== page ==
Sponsored | Humans are the greatest destructive force on earth, and our planet’s greatest hope for survival

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Sir David Attenborough, an eyewitness for us all to the wonders of the natural world. Picture: Nick Shoolingin-Jordan & Silverback Films
Sir David Attenborough, an eyewitness for us all to the wonders of the natural world. Picture: Nick Shoolingin-Jordan & Silverback Films


An eyewitness to the wonders of the natural world for more than 60 years, Sir David Attenborough has always given voice to our planet. Increasingly, he has become its advocate in laying bare the destruction of the Perfect Planet upon which all our lives depend and entreating us to take collective action to stop that destruction.

A Perfect Planet, yet another of the naturalist and filmmaker’s superb series, explores the forces that made life in all its abundance possible, from the volcanoes that created the land, to the oceans that carry nutrients around the planet, to the sun that sparks life.

The final episode in this series is simply entitled Humans. It is us, the seven billion of us (and counting), who have to take responsibility for stemming the destruction of the planet that makes our lives possible. However, Attenborough makes it clear that though we can all make choices to consume less and reuse more of our resources, the single biggest intervention that we must make now is to stop burning fossil fuels.

Watch the trailer for Perfect Planet: Humans Episode 5 here:

Attenborough invites a trio of experts to join him to tell the story of humans, they are Dr Niall McCann, a biologist and conservationist; Dr Asha de Vos, a marine biologist and conservationist; and Jeremy Rifkin, an economist and environmentalist. Together they tell a cautionary tale that we have all heard pieces of, but which we must all heed in its totality. We face the loss of half of all life in the next eight decades if we don’t act now.

McCann is clear that renewable energy sources are key: “We need to make enormous shifts in our society… there really is no excuse, the earth has all the power we need.”

While Rifkin counters the idea of growth: “Our mission here isn’t growth, growth, growth, but sustainability and that our responsibility is to steward this planet. That’s the mission in hand.”

Turtles washed up on the cold beaches near Boston recouperate at a state-of-the-art aquarium before being released back into warmer oceans. Picture: Nick Shoolingin-Jordan Silverback Films


However, it is not all doom and gloom, the programme covers a number of incredible interventions worldwide such as the Great Green Wall, which has ambitions to plant one billion trees to hold back the downward spread of the Sahara desert into Africa. It is already delivering water and crops to the people of Senegal who are planting it and whose children’s futures depend on it.

Towards the end of 2017 a project to reforest parts of the Amazon began. This project, now well underway, plans to replant 73 million trees, however, the method is particularly novel. Working with the knowledge of indigenous people, the project collects the seeds from 200 different species of trees, then the seeds are mixed and sown to ensure diversity. In six years the project will have reforested 30 000 football fields. The context for this good news story, however, is that every minute an area equivalent to two football fields is deforested in the Amazon.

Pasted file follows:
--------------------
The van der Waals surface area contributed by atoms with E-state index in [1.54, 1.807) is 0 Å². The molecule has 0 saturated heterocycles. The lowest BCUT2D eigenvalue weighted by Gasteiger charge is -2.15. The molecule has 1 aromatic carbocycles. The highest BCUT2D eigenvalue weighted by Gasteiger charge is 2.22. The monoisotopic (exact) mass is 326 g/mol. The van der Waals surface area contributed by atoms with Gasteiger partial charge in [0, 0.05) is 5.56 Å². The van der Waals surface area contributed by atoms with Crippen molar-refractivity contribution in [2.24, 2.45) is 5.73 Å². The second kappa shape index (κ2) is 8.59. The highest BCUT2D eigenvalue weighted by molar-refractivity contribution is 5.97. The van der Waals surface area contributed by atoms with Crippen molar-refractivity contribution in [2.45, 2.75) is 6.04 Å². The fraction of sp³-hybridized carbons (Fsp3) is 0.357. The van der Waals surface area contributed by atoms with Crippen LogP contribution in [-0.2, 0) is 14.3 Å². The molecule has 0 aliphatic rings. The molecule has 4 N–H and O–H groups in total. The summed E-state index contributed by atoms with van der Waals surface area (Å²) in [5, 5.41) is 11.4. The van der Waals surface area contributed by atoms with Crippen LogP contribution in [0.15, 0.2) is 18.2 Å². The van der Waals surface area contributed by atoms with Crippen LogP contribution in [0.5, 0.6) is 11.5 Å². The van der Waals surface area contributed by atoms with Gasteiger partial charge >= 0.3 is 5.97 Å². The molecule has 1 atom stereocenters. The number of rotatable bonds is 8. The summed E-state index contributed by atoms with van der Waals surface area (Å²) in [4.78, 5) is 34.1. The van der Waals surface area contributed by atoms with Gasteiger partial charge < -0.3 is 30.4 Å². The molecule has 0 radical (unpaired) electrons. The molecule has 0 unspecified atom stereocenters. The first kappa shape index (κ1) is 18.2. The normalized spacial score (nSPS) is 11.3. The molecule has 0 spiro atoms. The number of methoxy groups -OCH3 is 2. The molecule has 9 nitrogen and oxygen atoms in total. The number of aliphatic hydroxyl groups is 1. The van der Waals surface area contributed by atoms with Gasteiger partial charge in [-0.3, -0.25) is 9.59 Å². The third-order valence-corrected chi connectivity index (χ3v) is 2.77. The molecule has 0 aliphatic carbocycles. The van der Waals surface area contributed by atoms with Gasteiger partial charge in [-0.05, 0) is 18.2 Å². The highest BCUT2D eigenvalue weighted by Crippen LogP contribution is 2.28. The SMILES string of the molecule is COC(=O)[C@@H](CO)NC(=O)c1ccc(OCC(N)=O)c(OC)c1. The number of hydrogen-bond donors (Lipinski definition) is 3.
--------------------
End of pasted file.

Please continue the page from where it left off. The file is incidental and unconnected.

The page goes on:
An orphaned elephant investigates the camera during the filming of Perfect Planet. Picture: Barny Trevelyan-Johnson Silverback Films


Our oceans, where 70% of the oxygen we breathe is made, is becoming more acidic. The currents that carry nutrients around the globe are changing and overfishing has removed 90% of large predatory fish. Only 5% of our oceans are protected and if we can get this to 30% it might offer some fish populations a chance to recover.

Attenborough visits an aquarium in Boston that is saving turtles who, confused by the changes in the currents, have strayed too far north and have to be saved from freezing to death. He also visits a reserve in Kenya where more than 150 orphaned elephants have been saved from dying of thirst like their families did and have been reintroduced into the wild.

Attenborough tempers the horrors of our destructive nature with the stories of hope that offer a way out of our death spiral. As with all his series, A Perfect Planet uses the very best cinematography and photography to tell its story, and he invites young leaders who are taking action to offer their call to action. Dionne Scougul, a 17-year-old, says: “We need more people to look at the facts and say ‘I will do something about this’.”

Available on Sunday 14 March at 4PM on BBC Earth (DStv channel 184). Also available on Catch Up.

This March following the launch of the hit series A Perfect Planet, BBC Earth is exclusively bringing audiences its Eco Season of programmes that will put a spotlight on the challenges facing our planet and how ‘it takes a planet to save a planet.’ To watch the promo, click here or visit  https://www.bbcsouthafrica.com/eco-season/?jwsource=cl

An orphaned elephant forms a loving bond with its carer during the time it is being nursed - physically and pyschologically back to health. Picture: Nick Shoolingin-JordanSilverback Films

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